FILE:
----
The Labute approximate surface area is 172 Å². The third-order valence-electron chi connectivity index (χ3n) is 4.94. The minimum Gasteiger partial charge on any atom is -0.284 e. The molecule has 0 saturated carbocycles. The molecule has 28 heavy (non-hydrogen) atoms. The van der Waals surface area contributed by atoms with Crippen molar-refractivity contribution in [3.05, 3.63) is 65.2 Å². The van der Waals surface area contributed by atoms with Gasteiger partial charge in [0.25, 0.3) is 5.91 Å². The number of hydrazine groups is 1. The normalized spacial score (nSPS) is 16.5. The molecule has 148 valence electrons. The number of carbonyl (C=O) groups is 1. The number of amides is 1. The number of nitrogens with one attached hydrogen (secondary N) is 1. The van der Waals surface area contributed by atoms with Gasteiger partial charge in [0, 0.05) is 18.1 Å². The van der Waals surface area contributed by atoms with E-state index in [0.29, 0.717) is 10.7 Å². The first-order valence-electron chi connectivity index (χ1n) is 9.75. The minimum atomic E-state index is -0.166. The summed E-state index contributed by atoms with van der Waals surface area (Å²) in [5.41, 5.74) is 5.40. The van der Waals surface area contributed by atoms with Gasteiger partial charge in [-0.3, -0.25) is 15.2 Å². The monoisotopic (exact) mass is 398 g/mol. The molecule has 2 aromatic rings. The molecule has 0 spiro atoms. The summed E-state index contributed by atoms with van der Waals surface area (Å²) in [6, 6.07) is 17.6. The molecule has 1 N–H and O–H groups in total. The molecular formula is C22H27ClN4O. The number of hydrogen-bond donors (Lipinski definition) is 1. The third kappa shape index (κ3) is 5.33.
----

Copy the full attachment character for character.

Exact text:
The Labute approximate surface area is 172 Å². The third-order valence-electron chi connectivity index (χ3n) is 4.94. The minimum Gasteiger partial charge on any atom is -0.284 e. The molecule has 0 saturated carbocycles. The molecule has 28 heavy (non-hydrogen) atoms. The van der Waals surface area contributed by atoms with Crippen molar-refractivity contribution in [3.05, 3.63) is 65.2 Å². The van der Waals surface area contributed by atoms with Gasteiger partial charge in [0.25, 0.3) is 5.91 Å². The number of hydrazine groups is 1. The normalized spacial score (nSPS) is 16.5. The molecule has 148 valence electrons. The number of carbonyl (C=O) groups is 1. The number of amides is 1. The number of nitrogens with one attached hydrogen (secondary N) is 1. The van der Waals surface area contributed by atoms with Gasteiger partial charge in [0, 0.05) is 18.1 Å². The van der Waals surface area contributed by atoms with E-state index in [0.29, 0.717) is 10.7 Å². The first-order valence-electron chi connectivity index (χ1n) is 9.75. The minimum atomic E-state index is -0.166. The summed E-state index contributed by atoms with van der Waals surface area (Å²) in [5.41, 5.74) is 5.40. The van der Waals surface area contributed by atoms with Gasteiger partial charge in [-0.3, -0.25) is 15.2 Å². The monoisotopic (exact) mass is 398 g/mol. The molecule has 2 aromatic rings. The molecule has 0 spiro atoms. The summed E-state index contributed by atoms with van der Waals surface area (Å²) in [6, 6.07) is 17.6. The molecule has 1 N–H and O–H groups in total. The molecular formula is C22H27ClN4O. The number of hydrogen-bond donors (Lipinski definition) is 1. The third kappa shape index (κ3) is 5.33.